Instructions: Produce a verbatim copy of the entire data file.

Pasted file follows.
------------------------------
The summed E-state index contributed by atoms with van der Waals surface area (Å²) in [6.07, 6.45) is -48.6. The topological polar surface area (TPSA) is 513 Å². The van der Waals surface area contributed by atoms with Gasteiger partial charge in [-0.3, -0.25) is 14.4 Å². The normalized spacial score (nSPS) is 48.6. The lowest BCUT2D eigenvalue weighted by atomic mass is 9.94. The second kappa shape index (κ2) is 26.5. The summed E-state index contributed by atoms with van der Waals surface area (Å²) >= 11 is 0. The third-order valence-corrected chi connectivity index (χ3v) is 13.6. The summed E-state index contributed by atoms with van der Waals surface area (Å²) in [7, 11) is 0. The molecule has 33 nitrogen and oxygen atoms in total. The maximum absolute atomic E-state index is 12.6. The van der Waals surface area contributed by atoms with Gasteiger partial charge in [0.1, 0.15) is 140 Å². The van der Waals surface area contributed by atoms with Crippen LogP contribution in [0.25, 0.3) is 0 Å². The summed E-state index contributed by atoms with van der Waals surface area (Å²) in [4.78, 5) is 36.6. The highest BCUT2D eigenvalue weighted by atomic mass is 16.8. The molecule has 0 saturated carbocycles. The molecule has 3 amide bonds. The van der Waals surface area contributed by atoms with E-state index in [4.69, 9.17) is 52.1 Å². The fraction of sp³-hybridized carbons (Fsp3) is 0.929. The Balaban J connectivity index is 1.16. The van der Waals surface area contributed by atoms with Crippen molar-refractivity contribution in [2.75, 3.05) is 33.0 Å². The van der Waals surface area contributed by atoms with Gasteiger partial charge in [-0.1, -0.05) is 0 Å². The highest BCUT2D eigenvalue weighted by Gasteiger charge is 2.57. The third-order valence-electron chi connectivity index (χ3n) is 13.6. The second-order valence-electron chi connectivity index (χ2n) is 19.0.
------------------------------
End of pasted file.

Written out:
The summed E-state index contributed by atoms with van der Waals surface area (Å²) in [6.07, 6.45) is -48.6. The topological polar surface area (TPSA) is 513 Å². The van der Waals surface area contributed by atoms with Gasteiger partial charge in [-0.3, -0.25) is 14.4 Å². The normalized spacial score (nSPS) is 48.6. The lowest BCUT2D eigenvalue weighted by atomic mass is 9.94. The second kappa shape index (κ2) is 26.5. The summed E-state index contributed by atoms with van der Waals surface area (Å²) >= 11 is 0. The third-order valence-corrected chi connectivity index (χ3v) is 13.6. The summed E-state index contributed by atoms with van der Waals surface area (Å²) in [7, 11) is 0. The molecule has 33 nitrogen and oxygen atoms in total. The maximum absolute atomic E-state index is 12.6. The van der Waals surface area contributed by atoms with Gasteiger partial charge in [0.1, 0.15) is 140 Å². The van der Waals surface area contributed by atoms with Crippen LogP contribution in [0.25, 0.3) is 0 Å². The summed E-state index contributed by atoms with van der Waals surface area (Å²) in [4.78, 5) is 36.6. The highest BCUT2D eigenvalue weighted by atomic mass is 16.8. The molecule has 0 saturated carbocycles. The molecule has 3 amide bonds. The van der Waals surface area contributed by atoms with E-state index in [4.69, 9.17) is 52.1 Å². The fraction of sp³-hybridized carbons (Fsp3) is 0.929. The Balaban J connectivity index is 1.16. The van der Waals surface area contributed by atoms with Crippen molar-refractivity contribution in [2.75, 3.05) is 33.0 Å². The van der Waals surface area contributed by atoms with Gasteiger partial charge in [-0.1, -0.05) is 0 Å². The highest BCUT2D eigenvalue weighted by Gasteiger charge is 2.57. The third-order valence-electron chi connectivity index (χ3n) is 13.6. The second-order valence-electron chi connectivity index (χ2n) is 19.0.